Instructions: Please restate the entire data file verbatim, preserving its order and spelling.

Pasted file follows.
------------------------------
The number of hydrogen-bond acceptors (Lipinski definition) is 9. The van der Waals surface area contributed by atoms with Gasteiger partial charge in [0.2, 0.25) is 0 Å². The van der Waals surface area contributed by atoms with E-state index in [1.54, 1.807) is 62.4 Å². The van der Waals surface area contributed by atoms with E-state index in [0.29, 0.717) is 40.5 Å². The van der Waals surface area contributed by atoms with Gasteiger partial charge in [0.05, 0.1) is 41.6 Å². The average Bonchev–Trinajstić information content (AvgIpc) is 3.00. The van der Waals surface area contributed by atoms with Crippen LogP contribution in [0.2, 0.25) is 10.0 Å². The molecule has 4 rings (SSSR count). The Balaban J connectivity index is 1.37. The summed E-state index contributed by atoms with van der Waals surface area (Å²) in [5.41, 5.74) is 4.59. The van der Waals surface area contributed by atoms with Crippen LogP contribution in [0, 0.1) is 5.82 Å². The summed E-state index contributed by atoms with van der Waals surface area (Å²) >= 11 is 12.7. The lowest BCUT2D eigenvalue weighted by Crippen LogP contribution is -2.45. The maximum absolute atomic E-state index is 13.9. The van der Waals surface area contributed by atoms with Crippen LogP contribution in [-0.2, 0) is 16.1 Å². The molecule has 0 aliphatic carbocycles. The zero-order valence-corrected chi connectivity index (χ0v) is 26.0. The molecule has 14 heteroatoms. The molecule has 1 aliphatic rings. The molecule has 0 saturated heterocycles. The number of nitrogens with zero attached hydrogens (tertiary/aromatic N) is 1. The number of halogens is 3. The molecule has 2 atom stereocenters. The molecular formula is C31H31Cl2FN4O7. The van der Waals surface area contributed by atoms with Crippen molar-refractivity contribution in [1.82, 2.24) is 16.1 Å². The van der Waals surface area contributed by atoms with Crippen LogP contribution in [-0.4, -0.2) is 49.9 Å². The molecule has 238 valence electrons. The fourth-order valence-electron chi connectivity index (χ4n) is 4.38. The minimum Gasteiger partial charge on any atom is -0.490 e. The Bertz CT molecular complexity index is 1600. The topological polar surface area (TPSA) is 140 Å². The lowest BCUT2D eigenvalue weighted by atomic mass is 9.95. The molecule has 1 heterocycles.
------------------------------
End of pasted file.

The number of hydrogen-bond acceptors (Lipinski definition) is 9. The van der Waals surface area contributed by atoms with Gasteiger partial charge in [0.2, 0.25) is 0 Å². The van der Waals surface area contributed by atoms with E-state index in [1.54, 1.807) is 62.4 Å². The van der Waals surface area contributed by atoms with E-state index in [0.29, 0.717) is 40.5 Å². The van der Waals surface area contributed by atoms with Gasteiger partial charge in [0.05, 0.1) is 41.6 Å². The average Bonchev–Trinajstić information content (AvgIpc) is 3.00. The van der Waals surface area contributed by atoms with Crippen LogP contribution in [0.2, 0.25) is 10.0 Å². The molecule has 4 rings (SSSR count). The Balaban J connectivity index is 1.37. The summed E-state index contributed by atoms with van der Waals surface area (Å²) in [5.41, 5.74) is 4.59. The van der Waals surface area contributed by atoms with Crippen LogP contribution in [0, 0.1) is 5.82 Å². The summed E-state index contributed by atoms with van der Waals surface area (Å²) >= 11 is 12.7. The lowest BCUT2D eigenvalue weighted by Crippen LogP contribution is -2.45. The maximum absolute atomic E-state index is 13.9. The van der Waals surface area contributed by atoms with Crippen LogP contribution in [-0.2, 0) is 16.1 Å². The molecule has 0 aliphatic carbocycles. The zero-order valence-corrected chi connectivity index (χ0v) is 26.0. The molecule has 14 heteroatoms. The molecule has 1 aliphatic rings. The molecule has 0 saturated heterocycles. The number of nitrogens with zero attached hydrogens (tertiary/aromatic N) is 1. The number of halogens is 3. The molecule has 2 atom stereocenters. The molecular formula is C31H31Cl2FN4O7. The van der Waals surface area contributed by atoms with Crippen molar-refractivity contribution in [1.82, 2.24) is 16.1 Å². The van der Waals surface area contributed by atoms with Crippen LogP contribution in [-0.4, -0.2) is 49.9 Å². The molecule has 238 valence electrons. The fourth-order valence-electron chi connectivity index (χ4n) is 4.38. The minimum Gasteiger partial charge on any atom is -0.490 e. The Bertz CT molecular complexity index is 1600. The topological polar surface area (TPSA) is 140 Å². The lowest BCUT2D eigenvalue weighted by atomic mass is 9.95. The molecule has 1 heterocycles.